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Suffolk Coastal planning chief 'excited' after inspector's decision indicates stronger position on housing

PUBLISHED: 20:05 12 March 2017 | UPDATED: 20:05 12 March 2017

East Suffolk House at Riduna Park, Melton - home of Suffolk Coastal District Council. Picture: RUTH LEACH

East Suffolk House at Riduna Park, Melton - home of Suffolk Coastal District Council. Picture: RUTH LEACH

A Suffolk planning authority, whose historic shortcomings have left it vulnerable to developers, appears to have strengthened its position - to the delight of council chiefs.

Tony Fryatt, cabinet member for planning at Suffolk Coastal District Council, says he is 'excited' by the decision. Picture: SIMON PARKERTony Fryatt, cabinet member for planning at Suffolk Coastal District Council, says he is 'excited' by the decision. Picture: SIMON PARKER

Tony Fryatt, who is responsible for planning at Suffolk Coastal District Council (SCDC), said a recent appeal decision, which backed the authority’s policy, represented “the first time I’ve been excited in a number of years”.

Planning Inspector Zoe Raygen refused the appeal to build nine new homes in Woodbridge Road, Bredfield, upholding the council’s original decision made last year.

In her decision notice, issued this month, she made specific reference to a key SCDC planning document which she said “can be given full weight”.

It represents a marked change in fortunes for the planning authority, which has seen many of its decisions successfully appealed in recent years. Developers argued the district was not delivering enough housing, meaning its plans should be considered out of date. Major housing developments, such as Fairfield Road in Framlingham, had been refused by SCDC but approved on appeal to the Planning Inspectorate, with frequent reference to the district’s “lack of a five year deliverable land supply”.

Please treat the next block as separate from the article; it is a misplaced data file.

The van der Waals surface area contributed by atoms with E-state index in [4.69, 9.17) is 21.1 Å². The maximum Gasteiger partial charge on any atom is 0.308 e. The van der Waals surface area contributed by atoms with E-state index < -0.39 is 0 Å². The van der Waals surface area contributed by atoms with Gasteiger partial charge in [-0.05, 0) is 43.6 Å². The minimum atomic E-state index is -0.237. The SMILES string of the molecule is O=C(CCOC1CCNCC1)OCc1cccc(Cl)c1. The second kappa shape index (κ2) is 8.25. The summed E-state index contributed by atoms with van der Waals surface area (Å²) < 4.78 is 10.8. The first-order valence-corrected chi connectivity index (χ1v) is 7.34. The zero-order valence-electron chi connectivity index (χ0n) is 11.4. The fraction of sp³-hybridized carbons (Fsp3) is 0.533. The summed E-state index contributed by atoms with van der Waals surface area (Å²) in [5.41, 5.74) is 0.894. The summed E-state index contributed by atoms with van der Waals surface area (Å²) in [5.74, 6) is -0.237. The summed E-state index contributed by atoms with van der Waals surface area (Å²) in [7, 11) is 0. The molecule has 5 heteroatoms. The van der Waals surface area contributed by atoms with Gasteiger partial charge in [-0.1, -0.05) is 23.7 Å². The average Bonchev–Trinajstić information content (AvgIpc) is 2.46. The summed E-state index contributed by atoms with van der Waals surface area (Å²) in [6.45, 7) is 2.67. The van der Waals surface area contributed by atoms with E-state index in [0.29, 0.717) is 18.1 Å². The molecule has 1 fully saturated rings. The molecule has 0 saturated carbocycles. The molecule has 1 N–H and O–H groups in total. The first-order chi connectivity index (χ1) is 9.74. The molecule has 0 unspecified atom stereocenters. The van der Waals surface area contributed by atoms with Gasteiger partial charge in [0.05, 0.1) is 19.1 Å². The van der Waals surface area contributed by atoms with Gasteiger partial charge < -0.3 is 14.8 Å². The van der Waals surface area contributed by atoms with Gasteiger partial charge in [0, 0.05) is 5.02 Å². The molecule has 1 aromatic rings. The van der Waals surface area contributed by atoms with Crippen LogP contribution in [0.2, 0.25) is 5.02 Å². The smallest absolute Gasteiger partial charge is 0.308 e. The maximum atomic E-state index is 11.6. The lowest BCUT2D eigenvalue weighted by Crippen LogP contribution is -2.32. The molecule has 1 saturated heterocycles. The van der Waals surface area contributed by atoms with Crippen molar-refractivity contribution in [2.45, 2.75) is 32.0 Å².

Other planning defeats incurred for similar reasons included proposals for 180 new homes in Woods Lane, Melton, as well as a smaller development in Yoxford.

More recently, however, Suffolk Coastal claims to have achieved its five year target.

And in the latest decision, Ms Raygen said that although the appellant questioned whether SCDC can demonstrate a five-year deliverable land supply she could see “no substantive evidence” to dispute the council’s position.

Mr Fryatt used the beginning of SCDC’s latest planning committee meeting to alert his fellow member to the decision.

“I got very excited about it,” he said. “It’s the first time I’ve been excited in a number of years.”

Mr Fryatt said the decision confirmed the inspector had “taken on board” the recent developments in the council’s planning position. “I think that’s very relevant point for us and we should take not of what she is saying,” he added.

Planning committee chairman Debbie McCallum and Phillip Rowson, development manager, also welcomed the decision.

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